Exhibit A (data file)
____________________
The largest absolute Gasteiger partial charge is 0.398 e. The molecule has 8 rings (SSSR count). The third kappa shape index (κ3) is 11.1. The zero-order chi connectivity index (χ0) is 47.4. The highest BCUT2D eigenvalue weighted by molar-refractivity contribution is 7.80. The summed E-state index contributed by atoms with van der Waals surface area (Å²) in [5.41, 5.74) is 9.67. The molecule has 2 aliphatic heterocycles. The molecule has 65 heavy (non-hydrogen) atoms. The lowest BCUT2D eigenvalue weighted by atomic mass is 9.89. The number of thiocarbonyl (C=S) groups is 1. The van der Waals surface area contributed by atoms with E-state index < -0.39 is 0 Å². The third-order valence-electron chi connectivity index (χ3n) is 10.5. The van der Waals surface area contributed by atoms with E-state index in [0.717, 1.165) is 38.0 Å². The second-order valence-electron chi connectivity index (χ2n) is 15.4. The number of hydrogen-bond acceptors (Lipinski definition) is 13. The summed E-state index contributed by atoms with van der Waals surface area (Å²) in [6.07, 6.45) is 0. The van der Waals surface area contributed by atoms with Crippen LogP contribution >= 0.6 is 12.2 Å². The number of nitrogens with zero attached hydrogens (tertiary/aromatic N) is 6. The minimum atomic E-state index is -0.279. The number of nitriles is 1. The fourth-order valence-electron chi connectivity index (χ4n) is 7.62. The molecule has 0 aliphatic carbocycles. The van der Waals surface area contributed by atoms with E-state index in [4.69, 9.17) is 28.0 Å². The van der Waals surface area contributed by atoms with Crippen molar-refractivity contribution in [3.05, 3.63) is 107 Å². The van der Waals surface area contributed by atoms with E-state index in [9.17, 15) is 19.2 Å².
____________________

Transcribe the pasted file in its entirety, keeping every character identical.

The largest absolute Gasteiger partial charge is 0.398 e. The molecule has 8 rings (SSSR count). The third kappa shape index (κ3) is 11.1. The zero-order chi connectivity index (χ0) is 47.4. The highest BCUT2D eigenvalue weighted by molar-refractivity contribution is 7.80. The summed E-state index contributed by atoms with van der Waals surface area (Å²) in [5.41, 5.74) is 9.67. The molecule has 2 aliphatic heterocycles. The molecule has 65 heavy (non-hydrogen) atoms. The lowest BCUT2D eigenvalue weighted by atomic mass is 9.89. The number of thiocarbonyl (C=S) groups is 1. The van der Waals surface area contributed by atoms with E-state index < -0.39 is 0 Å². The third-order valence-electron chi connectivity index (χ3n) is 10.5. The van der Waals surface area contributed by atoms with E-state index in [0.717, 1.165) is 38.0 Å². The second-order valence-electron chi connectivity index (χ2n) is 15.4. The number of hydrogen-bond acceptors (Lipinski definition) is 13. The summed E-state index contributed by atoms with van der Waals surface area (Å²) in [6.07, 6.45) is 0. The van der Waals surface area contributed by atoms with Crippen LogP contribution >= 0.6 is 12.2 Å². The number of nitrogens with zero attached hydrogens (tertiary/aromatic N) is 6. The minimum atomic E-state index is -0.279. The number of nitriles is 1. The fourth-order valence-electron chi connectivity index (χ4n) is 7.62. The molecule has 0 aliphatic carbocycles. The van der Waals surface area contributed by atoms with E-state index in [4.69, 9.17) is 28.0 Å². The van der Waals surface area contributed by atoms with Crippen molar-refractivity contribution in [3.05, 3.63) is 107 Å². The van der Waals surface area contributed by atoms with E-state index in [9.17, 15) is 19.2 Å².